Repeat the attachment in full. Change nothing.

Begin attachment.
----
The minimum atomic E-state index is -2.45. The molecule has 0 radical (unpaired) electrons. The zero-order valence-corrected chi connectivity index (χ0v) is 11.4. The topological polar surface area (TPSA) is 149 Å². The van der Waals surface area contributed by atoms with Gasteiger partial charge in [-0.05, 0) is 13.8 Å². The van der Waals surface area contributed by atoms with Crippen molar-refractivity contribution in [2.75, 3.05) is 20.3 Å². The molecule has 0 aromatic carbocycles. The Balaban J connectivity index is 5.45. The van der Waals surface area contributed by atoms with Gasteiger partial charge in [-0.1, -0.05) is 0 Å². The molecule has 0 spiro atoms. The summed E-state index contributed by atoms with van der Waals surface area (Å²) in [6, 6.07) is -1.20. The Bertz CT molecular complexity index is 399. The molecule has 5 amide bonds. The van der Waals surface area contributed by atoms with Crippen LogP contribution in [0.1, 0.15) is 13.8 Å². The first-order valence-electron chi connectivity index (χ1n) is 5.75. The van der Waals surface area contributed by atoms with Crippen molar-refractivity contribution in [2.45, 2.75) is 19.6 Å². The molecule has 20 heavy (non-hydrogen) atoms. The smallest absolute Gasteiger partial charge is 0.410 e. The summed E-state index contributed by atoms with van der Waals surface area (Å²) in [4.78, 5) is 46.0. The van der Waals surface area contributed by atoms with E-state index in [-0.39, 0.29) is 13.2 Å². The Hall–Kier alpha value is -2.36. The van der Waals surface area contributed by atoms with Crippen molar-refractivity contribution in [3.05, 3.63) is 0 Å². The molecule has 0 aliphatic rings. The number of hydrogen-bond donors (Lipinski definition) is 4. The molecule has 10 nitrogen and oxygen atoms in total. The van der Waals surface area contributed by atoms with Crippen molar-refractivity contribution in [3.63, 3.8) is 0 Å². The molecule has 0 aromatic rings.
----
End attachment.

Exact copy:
The minimum atomic E-state index is -2.45. The molecule has 0 radical (unpaired) electrons. The zero-order valence-corrected chi connectivity index (χ0v) is 11.4. The topological polar surface area (TPSA) is 149 Å². The van der Waals surface area contributed by atoms with Gasteiger partial charge in [-0.05, 0) is 13.8 Å². The van der Waals surface area contributed by atoms with Crippen molar-refractivity contribution in [2.75, 3.05) is 20.3 Å². The molecule has 0 aromatic carbocycles. The Balaban J connectivity index is 5.45. The van der Waals surface area contributed by atoms with Gasteiger partial charge in [-0.1, -0.05) is 0 Å². The molecule has 0 spiro atoms. The summed E-state index contributed by atoms with van der Waals surface area (Å²) in [6, 6.07) is -1.20. The Bertz CT molecular complexity index is 399. The molecule has 5 amide bonds. The van der Waals surface area contributed by atoms with Crippen LogP contribution in [0.1, 0.15) is 13.8 Å². The first-order valence-electron chi connectivity index (χ1n) is 5.75. The van der Waals surface area contributed by atoms with Crippen molar-refractivity contribution in [2.45, 2.75) is 19.6 Å². The molecule has 20 heavy (non-hydrogen) atoms. The smallest absolute Gasteiger partial charge is 0.410 e. The summed E-state index contributed by atoms with van der Waals surface area (Å²) in [4.78, 5) is 46.0. The van der Waals surface area contributed by atoms with E-state index in [-0.39, 0.29) is 13.2 Å². The Hall–Kier alpha value is -2.36. The van der Waals surface area contributed by atoms with Crippen molar-refractivity contribution in [3.05, 3.63) is 0 Å². The molecule has 0 aliphatic rings. The number of hydrogen-bond donors (Lipinski definition) is 4. The molecule has 10 nitrogen and oxygen atoms in total. The van der Waals surface area contributed by atoms with Crippen molar-refractivity contribution in [3.63, 3.8) is 0 Å². The molecule has 0 aromatic rings.